Bear in mind that by then, there will also be some 24m youngsters in the age group 15yrs-19yrs. The bulk of this age group will attain voting age by 2023. So, we could have as much as 100 million people eligible to vote. But I have left them out to keep our excitement in check.

It gets even more interesting. 

In the 2019 presidential election, 82.3 million Nigerians registered to vote. In the end, 28.6 million Nigerians turned out to vote. Out of those, President Muhammadu Buhari polled 15.2m votes as against Atiku Abubakar’s 11.3m. The results of the 2015 elections were similar.

The insight in all this information is clear. If we get only 50% of our young Turks to register to vote (40m) and only 40% of those turn out to vote for Sòrò Sókè People’s Party, we’ll still get 16.2m votes. The winner of our last two Presidential elections has not polled more than 15.4m votes to win.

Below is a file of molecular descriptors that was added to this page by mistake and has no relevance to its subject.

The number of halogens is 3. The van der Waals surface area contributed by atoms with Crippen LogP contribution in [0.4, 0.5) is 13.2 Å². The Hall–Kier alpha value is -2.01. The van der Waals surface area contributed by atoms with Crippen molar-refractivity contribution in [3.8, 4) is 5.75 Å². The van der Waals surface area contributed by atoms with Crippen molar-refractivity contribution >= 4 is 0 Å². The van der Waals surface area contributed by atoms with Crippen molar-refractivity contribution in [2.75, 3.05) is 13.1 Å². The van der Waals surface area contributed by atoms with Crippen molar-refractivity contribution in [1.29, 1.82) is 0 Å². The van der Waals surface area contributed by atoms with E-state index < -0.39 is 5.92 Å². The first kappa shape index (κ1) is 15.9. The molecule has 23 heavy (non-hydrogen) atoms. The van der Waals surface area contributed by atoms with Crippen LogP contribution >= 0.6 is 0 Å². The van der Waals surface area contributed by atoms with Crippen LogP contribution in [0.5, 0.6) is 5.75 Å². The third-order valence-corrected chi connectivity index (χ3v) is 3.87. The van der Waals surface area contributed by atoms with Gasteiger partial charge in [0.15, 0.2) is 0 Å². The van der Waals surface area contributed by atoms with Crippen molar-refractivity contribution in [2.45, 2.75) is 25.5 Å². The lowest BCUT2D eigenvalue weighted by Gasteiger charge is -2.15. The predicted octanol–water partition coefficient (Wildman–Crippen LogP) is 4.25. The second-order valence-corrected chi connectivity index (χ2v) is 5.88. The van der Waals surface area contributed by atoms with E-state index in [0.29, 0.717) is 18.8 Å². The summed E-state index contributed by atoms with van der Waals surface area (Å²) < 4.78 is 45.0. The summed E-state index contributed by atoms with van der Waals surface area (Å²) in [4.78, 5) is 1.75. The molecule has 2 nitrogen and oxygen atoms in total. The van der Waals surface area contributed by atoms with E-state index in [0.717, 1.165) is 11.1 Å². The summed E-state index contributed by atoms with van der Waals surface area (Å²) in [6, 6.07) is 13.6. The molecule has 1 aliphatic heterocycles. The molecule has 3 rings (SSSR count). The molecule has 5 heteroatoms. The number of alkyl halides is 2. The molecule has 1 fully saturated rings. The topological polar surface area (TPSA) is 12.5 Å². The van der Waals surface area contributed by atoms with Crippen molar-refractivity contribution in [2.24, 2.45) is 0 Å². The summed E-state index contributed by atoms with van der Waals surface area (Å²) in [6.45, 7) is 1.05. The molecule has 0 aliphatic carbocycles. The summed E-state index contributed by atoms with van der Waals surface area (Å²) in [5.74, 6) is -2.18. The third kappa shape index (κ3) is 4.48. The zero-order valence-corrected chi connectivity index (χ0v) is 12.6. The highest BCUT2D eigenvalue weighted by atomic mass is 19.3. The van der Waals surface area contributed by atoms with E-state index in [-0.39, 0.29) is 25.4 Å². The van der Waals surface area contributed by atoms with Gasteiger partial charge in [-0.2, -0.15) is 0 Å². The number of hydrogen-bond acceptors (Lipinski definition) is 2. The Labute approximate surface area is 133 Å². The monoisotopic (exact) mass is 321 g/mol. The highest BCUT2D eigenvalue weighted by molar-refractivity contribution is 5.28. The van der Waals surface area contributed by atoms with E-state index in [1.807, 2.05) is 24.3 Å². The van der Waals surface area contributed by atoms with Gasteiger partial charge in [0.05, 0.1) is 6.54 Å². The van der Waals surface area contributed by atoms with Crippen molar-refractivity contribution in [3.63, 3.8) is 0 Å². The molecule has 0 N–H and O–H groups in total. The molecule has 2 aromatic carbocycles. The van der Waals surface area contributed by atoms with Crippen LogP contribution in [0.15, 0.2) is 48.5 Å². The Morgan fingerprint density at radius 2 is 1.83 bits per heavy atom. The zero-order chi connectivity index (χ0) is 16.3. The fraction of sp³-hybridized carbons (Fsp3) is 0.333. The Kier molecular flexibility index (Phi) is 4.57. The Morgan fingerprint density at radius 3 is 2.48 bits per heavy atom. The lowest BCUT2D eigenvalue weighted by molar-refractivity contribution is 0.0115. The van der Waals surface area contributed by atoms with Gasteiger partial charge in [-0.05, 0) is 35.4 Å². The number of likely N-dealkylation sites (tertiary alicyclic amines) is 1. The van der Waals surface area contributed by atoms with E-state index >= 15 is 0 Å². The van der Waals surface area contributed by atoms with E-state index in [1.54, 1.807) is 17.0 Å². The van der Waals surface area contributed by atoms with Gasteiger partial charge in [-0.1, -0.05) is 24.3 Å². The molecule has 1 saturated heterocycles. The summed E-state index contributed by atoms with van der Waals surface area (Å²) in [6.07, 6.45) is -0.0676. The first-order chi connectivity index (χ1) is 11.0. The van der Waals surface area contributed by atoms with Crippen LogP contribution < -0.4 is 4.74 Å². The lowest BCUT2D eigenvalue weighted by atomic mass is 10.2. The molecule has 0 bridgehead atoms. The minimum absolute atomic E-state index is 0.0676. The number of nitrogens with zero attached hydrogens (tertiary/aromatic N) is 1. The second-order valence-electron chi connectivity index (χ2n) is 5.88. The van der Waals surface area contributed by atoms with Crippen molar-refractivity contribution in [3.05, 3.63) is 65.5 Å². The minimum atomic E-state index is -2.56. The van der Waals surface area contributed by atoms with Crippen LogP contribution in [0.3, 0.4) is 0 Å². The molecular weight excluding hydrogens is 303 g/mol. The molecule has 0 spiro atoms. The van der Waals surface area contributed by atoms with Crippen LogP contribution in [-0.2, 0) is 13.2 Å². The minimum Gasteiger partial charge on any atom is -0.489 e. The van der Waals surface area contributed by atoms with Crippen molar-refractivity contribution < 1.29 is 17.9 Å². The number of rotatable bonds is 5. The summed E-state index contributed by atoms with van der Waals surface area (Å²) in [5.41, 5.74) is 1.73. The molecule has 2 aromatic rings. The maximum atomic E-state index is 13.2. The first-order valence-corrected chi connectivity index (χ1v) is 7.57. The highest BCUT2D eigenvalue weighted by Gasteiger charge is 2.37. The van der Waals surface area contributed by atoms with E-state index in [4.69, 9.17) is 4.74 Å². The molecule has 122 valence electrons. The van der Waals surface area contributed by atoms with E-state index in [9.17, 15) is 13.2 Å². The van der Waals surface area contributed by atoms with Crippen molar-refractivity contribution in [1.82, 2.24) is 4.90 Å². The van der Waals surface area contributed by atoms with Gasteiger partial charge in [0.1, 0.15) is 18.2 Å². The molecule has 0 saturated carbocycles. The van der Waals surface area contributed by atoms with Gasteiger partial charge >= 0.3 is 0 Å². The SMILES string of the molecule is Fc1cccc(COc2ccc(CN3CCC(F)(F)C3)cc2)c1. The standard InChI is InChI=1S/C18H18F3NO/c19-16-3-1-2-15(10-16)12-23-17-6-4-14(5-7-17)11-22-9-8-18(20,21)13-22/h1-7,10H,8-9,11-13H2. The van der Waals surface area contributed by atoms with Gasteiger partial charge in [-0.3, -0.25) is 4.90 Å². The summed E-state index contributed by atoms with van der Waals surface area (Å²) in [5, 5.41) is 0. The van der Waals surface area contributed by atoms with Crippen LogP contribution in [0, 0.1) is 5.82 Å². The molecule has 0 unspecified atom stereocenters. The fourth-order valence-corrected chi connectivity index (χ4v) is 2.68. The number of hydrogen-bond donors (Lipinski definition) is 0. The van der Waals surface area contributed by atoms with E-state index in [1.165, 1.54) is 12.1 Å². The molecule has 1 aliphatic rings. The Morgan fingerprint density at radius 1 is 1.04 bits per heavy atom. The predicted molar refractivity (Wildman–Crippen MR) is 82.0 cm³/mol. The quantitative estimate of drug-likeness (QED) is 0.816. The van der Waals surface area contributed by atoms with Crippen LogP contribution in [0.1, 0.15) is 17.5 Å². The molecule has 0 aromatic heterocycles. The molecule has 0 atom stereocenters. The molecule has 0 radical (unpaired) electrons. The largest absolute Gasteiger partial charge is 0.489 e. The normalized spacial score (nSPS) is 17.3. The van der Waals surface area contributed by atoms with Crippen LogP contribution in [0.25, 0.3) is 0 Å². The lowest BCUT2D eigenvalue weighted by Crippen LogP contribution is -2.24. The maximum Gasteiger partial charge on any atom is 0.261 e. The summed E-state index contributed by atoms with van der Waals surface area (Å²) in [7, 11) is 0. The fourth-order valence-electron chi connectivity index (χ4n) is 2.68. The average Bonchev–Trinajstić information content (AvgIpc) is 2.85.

Ladies and gentlemen, this is some serious power in our hands. Future-shaping power. A ridiculous combination of Mjolnir, Stormbreaker, lightsaber and Captain America. Where you at, Thanos?  

You might well challenge: ‘Hold up, mate. You just went from a rally to a political party at the speed of light in a locomotive era. You need to calm yourself down. First, how do we mobilise? How do we register? How do we raise money? What about leaders? How do we pick them? You are off your rocker, mate’ 

Well, we can’t all be blessed with good sense all the time. But these sustained #ENDSARS protests give me hope about the youths. The penny may have dropped.